Article in English | MEDLINE | ID: covidwho-1703723

ABSTRACT

Brevibacillus choshinensis is a gram-positive bacterium that is known to efficiently secrete recombinant proteins. However, the expression of these proteins is often difficult depending upon the expressed protein. In this study, we demonstrated that the addition of arginine hydrochloride and proline to the culture medium dramatically increased protein expression. By culturing bacterial cells in 96-well plates, we were able to rapidly examine the expression conditions and easily scale up to 96 mL of culture for production. Although functional expression of the receptor binding domain (RBD) of the SARS-CoV-2 spike protein without any solubility-enhancing tag in bacterial strains (including Escherichia coli) has not been reported to date, we succeeded in efficiently producing RBD which showed a similar CD spectrum to that of RBD produced by eukaryotic cell expression systems. Furthermore, RBD from the omicron variant (B.1.1.529) was also produced. Physicochemical analyses indicated that omicron RBD exhibited markedly increased instability compared to the wild-type. We also revealed that the Fab format of the anti-SARS-CoV-2 antibody C121 can be produced in large quantities using the same expression system. The obtained C121 Fab bound to wild-type RBD but not to omicron RBD. These results strongly suggest that the Brevibacillus expression system is useful for facilitating the efficient expression of proteins that are difficult to fold and will thus contribute to the rapid physicochemical evaluation of functional proteins.


Subject(s)
Brevibacillus , COVID-19 , Antibodies, Viral , Arginine/metabolism , Brevibacillus/genetics , Brevibacillus/metabolism , Humans , Proline/metabolism , Recombinant Proteins/chemistry , SARS-CoV-2/genetics , Spike Glycoprotein, Coronavirus/chemistry
11.
Viruses ; 14(2)2022 02 21.
Article in English | MEDLINE | ID: covidwho-1702211

ABSTRACT

In early 2020, the COVID-19 pandemic sparked a global crisis that continues to pose a serious threat to human health and the economy. Further advancement in research is necessary and requires the availability of quality molecular tools, including monoclonal antibodies. Here, we present the development and characterization of a collection of over 40 new monoclonal antibodies directed against different SARS-CoV-2 proteins. Recombinant SARS-CoV-2 proteins were expressed, purified, and used as immunogens. Upon development of specific hybridomas, the obtained monoclonal antibody (mAb) clones were tested for binding to recombinant proteins and infected cells. We generated mAbs against structural proteins, the Spike and Nucleocapsid protein, several non-structural proteins (nsp1, nsp7, nsp8, nsp9, nsp10, nsp16) and accessory factors (ORF3a, ORF9b) applicable in flow cytometry, immunofluorescence, or Western blot. Our collection of mAbs provides a set of novel, highly specific tools that will allow a comprehensive analysis of the viral proteome, which will allow further understanding of SARS-CoV-2 pathogenesis and the design of therapeutic strategies.


Subject(s)
Antibodies, Monoclonal/pharmacology , Antibodies, Viral/pharmacology , SARS-CoV-2/immunology , Viral Proteins/antagonists & inhibitors , Angiotensin-Converting Enzyme 2/genetics , Antibodies, Monoclonal/classification , Antibodies, Viral/immunology , COVID-19/therapy , COVID-19/virology , HEK293 Cells , Humans , Recombinant Proteins/immunology , SARS-CoV-2/chemistry , Spike Glycoprotein, Coronavirus/immunology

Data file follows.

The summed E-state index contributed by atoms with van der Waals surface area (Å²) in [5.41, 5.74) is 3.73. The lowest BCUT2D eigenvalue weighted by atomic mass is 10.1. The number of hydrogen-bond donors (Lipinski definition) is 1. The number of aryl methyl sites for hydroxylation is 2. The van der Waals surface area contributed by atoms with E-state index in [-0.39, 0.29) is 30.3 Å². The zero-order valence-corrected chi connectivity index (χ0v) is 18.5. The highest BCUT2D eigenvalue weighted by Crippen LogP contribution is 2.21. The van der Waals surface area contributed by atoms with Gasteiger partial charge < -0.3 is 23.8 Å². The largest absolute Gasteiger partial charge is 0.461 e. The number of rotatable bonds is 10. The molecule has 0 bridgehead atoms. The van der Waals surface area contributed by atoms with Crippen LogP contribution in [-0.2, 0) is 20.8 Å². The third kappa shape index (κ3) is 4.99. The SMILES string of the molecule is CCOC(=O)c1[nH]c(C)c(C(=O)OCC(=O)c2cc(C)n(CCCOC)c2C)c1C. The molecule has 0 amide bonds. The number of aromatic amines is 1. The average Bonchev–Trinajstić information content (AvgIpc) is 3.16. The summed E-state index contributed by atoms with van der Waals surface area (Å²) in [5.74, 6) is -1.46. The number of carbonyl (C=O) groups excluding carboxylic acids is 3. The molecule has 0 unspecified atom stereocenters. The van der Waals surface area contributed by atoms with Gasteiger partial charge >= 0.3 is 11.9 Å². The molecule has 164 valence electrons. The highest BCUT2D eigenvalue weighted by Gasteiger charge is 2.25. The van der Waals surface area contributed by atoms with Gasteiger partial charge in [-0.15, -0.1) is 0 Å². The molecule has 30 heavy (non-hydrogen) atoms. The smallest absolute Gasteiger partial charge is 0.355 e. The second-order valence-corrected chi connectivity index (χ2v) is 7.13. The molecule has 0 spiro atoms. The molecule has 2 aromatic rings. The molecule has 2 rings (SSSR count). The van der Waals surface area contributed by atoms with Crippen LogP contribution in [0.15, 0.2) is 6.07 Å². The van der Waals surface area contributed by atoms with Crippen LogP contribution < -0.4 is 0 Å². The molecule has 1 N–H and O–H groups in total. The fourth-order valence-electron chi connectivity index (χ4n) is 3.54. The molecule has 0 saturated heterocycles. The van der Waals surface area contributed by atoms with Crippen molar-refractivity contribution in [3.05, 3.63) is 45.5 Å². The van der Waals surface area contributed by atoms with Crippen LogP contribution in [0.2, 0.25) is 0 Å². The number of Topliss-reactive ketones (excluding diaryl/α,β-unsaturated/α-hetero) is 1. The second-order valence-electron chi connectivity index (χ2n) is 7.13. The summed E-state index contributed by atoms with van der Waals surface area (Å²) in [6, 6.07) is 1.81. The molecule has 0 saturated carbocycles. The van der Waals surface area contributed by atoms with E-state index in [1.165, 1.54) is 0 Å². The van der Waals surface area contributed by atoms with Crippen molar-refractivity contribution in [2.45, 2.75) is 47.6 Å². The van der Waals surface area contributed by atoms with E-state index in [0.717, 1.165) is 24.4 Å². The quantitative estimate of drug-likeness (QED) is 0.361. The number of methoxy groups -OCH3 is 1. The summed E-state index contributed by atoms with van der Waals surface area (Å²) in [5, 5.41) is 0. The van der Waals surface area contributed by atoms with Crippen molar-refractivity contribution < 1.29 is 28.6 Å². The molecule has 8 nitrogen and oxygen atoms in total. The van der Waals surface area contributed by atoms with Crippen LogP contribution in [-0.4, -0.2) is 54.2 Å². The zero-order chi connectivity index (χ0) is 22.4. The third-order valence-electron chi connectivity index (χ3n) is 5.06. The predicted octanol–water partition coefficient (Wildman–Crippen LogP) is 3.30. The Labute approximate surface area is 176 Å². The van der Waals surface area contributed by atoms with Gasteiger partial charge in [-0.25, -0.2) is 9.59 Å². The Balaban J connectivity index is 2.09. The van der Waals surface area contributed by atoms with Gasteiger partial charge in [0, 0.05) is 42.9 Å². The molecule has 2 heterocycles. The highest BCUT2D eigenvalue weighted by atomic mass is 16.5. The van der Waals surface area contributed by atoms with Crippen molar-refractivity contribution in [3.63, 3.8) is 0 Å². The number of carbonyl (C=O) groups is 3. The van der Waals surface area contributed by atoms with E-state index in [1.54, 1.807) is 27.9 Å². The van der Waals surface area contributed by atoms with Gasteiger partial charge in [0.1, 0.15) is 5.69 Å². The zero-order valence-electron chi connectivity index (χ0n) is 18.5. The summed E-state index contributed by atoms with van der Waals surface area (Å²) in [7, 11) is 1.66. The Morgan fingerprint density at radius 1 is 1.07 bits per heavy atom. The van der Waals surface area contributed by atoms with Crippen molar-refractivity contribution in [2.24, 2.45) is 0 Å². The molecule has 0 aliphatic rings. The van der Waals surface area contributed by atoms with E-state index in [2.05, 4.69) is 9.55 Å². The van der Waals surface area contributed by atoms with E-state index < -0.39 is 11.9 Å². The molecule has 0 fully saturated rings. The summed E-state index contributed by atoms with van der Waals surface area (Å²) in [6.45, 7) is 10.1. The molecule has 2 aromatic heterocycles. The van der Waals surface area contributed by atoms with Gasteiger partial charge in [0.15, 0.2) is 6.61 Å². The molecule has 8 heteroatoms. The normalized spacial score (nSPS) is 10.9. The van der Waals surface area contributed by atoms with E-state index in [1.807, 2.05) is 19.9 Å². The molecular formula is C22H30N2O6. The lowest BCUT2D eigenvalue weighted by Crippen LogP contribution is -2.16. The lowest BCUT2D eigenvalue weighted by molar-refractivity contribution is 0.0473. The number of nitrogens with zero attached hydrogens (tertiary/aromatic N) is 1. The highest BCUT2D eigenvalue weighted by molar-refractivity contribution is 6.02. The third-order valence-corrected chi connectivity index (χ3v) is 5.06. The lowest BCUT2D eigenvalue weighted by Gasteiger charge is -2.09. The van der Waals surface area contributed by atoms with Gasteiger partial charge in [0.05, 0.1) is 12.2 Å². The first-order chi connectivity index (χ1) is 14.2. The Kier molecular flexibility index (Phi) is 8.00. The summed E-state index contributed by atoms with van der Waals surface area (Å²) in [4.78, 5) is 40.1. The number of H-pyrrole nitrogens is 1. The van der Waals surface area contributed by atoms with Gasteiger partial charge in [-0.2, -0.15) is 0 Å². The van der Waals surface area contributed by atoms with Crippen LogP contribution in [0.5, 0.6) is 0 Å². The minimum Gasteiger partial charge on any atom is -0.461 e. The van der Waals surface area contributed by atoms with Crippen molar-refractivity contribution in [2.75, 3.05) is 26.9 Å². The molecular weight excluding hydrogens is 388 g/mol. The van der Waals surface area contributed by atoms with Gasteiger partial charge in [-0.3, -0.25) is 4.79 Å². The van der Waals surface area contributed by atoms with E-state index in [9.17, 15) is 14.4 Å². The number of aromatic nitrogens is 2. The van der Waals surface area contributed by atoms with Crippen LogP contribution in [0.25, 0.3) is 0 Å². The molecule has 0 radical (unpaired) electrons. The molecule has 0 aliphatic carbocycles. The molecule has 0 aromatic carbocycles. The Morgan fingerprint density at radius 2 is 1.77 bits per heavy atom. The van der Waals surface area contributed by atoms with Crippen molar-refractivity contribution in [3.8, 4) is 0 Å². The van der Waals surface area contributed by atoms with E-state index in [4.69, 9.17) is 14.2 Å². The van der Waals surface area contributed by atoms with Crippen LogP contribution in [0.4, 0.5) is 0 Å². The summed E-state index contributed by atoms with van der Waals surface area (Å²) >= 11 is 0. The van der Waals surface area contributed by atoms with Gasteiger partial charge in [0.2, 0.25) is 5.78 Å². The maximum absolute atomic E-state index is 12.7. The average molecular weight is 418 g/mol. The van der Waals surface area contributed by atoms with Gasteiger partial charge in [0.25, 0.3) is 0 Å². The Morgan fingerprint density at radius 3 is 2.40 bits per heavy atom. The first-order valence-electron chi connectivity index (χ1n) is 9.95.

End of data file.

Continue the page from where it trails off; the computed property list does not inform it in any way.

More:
12.
Viruses ; 13(12)2021 12 17.
Article in English | MEDLINE | ID: covidwho-1702075

ABSTRACT

BACKGROUND: The SARS-CoV-2 spike protein mediates attachment of the virus to the host cell receptor and fusion between the virus and the cell membrane. The S1 subunit of the spike glycoprotein (S1 protein) contains the angiotensin converting enzyme 2 (ACE2) receptor binding domain. The SARS-CoV-2 variants of concern contain mutations in the S1 subunit. The spike protein is the primary target of neutralizing antibodies generated following infection, and constitutes the viral component of mRNA-based COVID-19 vaccines. METHODS: Therefore, in this work we assessed the effect of exposure (24 h) to 10 nM SARS-CoV-2 recombinant S1 protein on physiologically relevant human bronchial (bro) and alveolar (alv) lung mucosa models cultured at air-liquid interface (ALI) (n = 6 per exposure condition). Corresponding sham exposed samples served as a control. The bro-ALI model was developed using primary bronchial epithelial cells and the alv-ALI model using representative type II pneumocytes (NCI-H441). RESULTS: Exposure to S1 protein induced the surface expression of ACE2, toll like receptor (TLR) 2, and TLR4 in both bro-ALI and alv-ALI models. Transcript expression analysis identified 117 (bro-ALI) and 97 (alv-ALI) differentially regulated genes (p ≤ 0.01). Pathway analysis revealed enrichment of canonical pathways such as interferon (IFN) signaling, influenza, coronavirus, and anti-viral response in the bro-ALI. Secreted levels of interleukin (IL) 4 and IL12 were significantly (p < 0.05) increased, whereas IL6 decreased in the bro-ALI. In the case of alv-ALI, enriched terms involving p53, APRIL (a proliferation-inducing ligand) tight junction, integrin kinase, and IL1 signaling were identified. These terms are associated with lung fibrosis. Further, significantly (p < 0.05) increased levels of secreted pro-inflammatory cytokines IFNγ, IL1ꞵ, IL2, IL4, IL6, IL8, IL10, IL13, and tumor necrosis factor alpha were detected in alv-ALI, whereas IL12 was decreased. Altered levels of these cytokines are also associated with lung fibrotic response. CONCLUSIONS: In conclusion, we observed a typical anti-viral response in the bronchial model and a pro-fibrotic response in the alveolar model. The bro-ALI and alv-ALI models may serve as an easy and robust platform for assessing the pathogenicity of SARS-CoV-2 variants of concern at different lung regions.


Subject(s)